Thursday, January 31, 2008

Gertrud von le Fort

I have long been an admirer of Gertrud von le Fort and her novel Song at the Scaffold, about the Blessed Martyrs of Compiegne. Baroness von le Fort's short but powerful depiction of the sixteen Carmelite nuns guillotined in 1795 during the Reign of Terror was the inspiration for the play by Bernanos and the opera by Poulenc, Dialogues des Carmelites. Here is a short account of Gertrud von le Fort's life:

Baroness Gertrude von Lefort (1876–1971) is the author of over 20 books (poems, novels and short stories), honorary Doctor of Theology and «the greatest contemporary transcendent poet». Her works are appreciated for their breath-taking profoundness and virtuosity, beauty and actuality of her ideas, and for the sophisticateGertrud von le Fortd refinement of the form. Hermann Hesse, who evaluated her talent, proposed her as a candidate for the Nobel Prize.

Von le Fort was born in Westphalia, Germany, and studied at the Universities of Heidelberg and Berlin. A Protestant of Huguenot descent, von le Fort converted early to Catholicism.

Her novel Die Letze am Schafott (The Last or Song at the Scaffold), by far her most famous work, was the basis for Dialogues of the Carmelites. Set during the time........... of the French Revolution, the von le Fort novel tells the story of a troubled, frightened, and strange girl, Blanche de la Force, who has lived in fear from the moment of her birth. To overcome her affliction, she decides to become a nun of Carmel. Little does she know that she is no safer from fear at this convent than in the secular world.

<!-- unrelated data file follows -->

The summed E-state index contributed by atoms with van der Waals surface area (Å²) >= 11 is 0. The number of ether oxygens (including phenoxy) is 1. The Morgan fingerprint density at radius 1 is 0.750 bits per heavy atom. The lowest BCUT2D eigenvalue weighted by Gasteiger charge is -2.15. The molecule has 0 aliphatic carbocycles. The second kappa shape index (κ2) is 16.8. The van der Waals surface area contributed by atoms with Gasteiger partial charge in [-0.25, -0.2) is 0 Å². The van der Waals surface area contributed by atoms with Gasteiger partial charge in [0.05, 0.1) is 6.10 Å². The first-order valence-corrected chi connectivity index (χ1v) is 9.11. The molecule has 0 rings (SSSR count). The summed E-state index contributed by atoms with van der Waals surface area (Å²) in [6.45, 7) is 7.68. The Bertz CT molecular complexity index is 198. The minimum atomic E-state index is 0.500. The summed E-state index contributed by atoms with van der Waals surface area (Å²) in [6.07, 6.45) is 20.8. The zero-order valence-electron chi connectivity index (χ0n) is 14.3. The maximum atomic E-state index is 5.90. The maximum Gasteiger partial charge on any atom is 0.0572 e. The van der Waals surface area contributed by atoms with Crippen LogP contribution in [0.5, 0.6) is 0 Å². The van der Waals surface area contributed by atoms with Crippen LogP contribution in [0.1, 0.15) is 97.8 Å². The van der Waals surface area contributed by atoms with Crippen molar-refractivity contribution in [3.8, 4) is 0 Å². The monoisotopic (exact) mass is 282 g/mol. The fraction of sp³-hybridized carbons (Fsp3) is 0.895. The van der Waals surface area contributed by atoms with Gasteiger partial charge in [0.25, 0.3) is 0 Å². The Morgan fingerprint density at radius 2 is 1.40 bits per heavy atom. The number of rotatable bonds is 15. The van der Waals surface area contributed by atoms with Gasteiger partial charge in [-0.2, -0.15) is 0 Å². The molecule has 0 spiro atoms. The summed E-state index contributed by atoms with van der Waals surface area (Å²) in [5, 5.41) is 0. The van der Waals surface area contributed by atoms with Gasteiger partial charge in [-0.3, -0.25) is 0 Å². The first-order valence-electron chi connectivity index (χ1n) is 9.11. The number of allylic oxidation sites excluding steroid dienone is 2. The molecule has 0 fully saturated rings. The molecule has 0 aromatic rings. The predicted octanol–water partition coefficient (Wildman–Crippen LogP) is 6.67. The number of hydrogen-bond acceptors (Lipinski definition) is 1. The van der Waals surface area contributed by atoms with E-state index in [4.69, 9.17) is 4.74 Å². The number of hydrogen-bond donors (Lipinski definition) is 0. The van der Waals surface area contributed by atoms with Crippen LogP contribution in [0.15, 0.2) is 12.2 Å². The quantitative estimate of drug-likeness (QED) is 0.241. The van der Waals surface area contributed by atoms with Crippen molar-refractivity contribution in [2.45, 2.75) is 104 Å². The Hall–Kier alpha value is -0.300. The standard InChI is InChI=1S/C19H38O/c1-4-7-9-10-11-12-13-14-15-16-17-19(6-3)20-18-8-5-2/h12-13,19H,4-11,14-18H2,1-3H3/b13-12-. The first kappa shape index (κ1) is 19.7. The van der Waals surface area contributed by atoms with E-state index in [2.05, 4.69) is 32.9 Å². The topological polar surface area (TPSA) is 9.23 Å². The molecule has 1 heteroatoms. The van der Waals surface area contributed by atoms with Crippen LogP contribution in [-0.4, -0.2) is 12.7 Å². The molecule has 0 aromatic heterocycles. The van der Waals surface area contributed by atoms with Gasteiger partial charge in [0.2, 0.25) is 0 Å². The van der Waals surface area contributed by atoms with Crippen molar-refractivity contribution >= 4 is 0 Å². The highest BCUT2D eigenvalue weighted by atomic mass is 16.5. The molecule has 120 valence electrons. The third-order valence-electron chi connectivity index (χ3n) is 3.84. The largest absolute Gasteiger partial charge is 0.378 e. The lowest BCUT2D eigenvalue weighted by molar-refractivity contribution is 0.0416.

The character of Blanche was von le Fort’s creation, but the other nuns in the story historical figures. Notice the similarity of "von le Fort" to "de la Force." This was no coincidence: much of Gertrud von le Fort’s inspiration for her novel came from her own experiences during World War II and her hatred of Nazism.

She recorded the origin of her 1931 novel: " The point of departure for my creation was not primarily the destiny of the sixteen Carmelites of Compiègne but the figure of the young Blanche. In a historic sense she never lived, but she received the breath of life from my internal spirit, and she cannot be detached from the origin, which is hers. Born in the profound horror of a time darkened by the signs of destiny, this figure arose before me in some way as the embodiment of the mortal agony of an era going totally to its ruin."

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3 comments:

julygirl said...

Thanks for the insight into the life of this gifted writer.

Anonymous said...

Elena, do you know if the Baroness married or had children? I tried to search for the info, but could find nothing. Interesting to me: her writing "took off" after her conversion to the RC Church when she was about fifty years old....

elena maria vidal said...

I don't know, Susan, I will try to find out!